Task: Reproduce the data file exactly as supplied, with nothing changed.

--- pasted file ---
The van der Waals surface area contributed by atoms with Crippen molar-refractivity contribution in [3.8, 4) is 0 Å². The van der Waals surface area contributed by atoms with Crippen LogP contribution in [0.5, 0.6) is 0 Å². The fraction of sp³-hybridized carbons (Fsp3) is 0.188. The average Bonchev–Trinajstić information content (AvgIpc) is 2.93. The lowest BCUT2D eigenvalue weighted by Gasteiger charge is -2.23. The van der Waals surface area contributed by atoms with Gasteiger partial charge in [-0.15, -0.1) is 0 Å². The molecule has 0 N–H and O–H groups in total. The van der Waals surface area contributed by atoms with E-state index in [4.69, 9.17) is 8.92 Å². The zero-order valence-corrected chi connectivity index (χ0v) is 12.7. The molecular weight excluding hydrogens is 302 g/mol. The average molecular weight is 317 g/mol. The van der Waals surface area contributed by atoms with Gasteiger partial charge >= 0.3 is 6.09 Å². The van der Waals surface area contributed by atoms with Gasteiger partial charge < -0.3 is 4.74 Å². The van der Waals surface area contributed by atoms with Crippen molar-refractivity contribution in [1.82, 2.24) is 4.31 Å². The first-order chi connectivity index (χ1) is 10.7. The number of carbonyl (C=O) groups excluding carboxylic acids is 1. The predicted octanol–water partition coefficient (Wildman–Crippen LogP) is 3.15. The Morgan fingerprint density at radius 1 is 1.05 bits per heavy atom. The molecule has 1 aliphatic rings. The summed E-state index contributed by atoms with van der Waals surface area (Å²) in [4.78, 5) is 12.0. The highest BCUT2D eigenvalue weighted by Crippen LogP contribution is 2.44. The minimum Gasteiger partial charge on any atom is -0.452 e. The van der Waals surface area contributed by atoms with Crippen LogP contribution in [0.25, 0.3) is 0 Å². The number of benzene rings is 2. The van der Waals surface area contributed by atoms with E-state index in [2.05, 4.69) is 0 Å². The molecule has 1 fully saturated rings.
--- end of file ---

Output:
The van der Waals surface area contributed by atoms with Crippen molar-refractivity contribution in [3.8, 4) is 0 Å². The van der Waals surface area contributed by atoms with Crippen LogP contribution in [0.5, 0.6) is 0 Å². The fraction of sp³-hybridized carbons (Fsp3) is 0.188. The average Bonchev–Trinajstić information content (AvgIpc) is 2.93. The lowest BCUT2D eigenvalue weighted by Gasteiger charge is -2.23. The van der Waals surface area contributed by atoms with Gasteiger partial charge in [-0.15, -0.1) is 0 Å². The molecule has 0 N–H and O–H groups in total. The van der Waals surface area contributed by atoms with E-state index in [4.69, 9.17) is 8.92 Å². The zero-order valence-corrected chi connectivity index (χ0v) is 12.7. The molecular weight excluding hydrogens is 302 g/mol. The average molecular weight is 317 g/mol. The van der Waals surface area contributed by atoms with Gasteiger partial charge >= 0.3 is 6.09 Å². The van der Waals surface area contributed by atoms with Gasteiger partial charge < -0.3 is 4.74 Å². The van der Waals surface area contributed by atoms with Crippen molar-refractivity contribution in [1.82, 2.24) is 4.31 Å². The first-order chi connectivity index (χ1) is 10.7. The number of carbonyl (C=O) groups excluding carboxylic acids is 1. The predicted octanol–water partition coefficient (Wildman–Crippen LogP) is 3.15. The Morgan fingerprint density at radius 1 is 1.05 bits per heavy atom. The molecule has 1 aliphatic rings. The summed E-state index contributed by atoms with van der Waals surface area (Å²) in [4.78, 5) is 12.0. The highest BCUT2D eigenvalue weighted by Crippen LogP contribution is 2.44. The minimum Gasteiger partial charge on any atom is -0.452 e. The van der Waals surface area contributed by atoms with Crippen LogP contribution in [0.25, 0.3) is 0 Å². The number of benzene rings is 2. The van der Waals surface area contributed by atoms with E-state index in [2.05, 4.69) is 0 Å². The molecule has 1 fully saturated rings.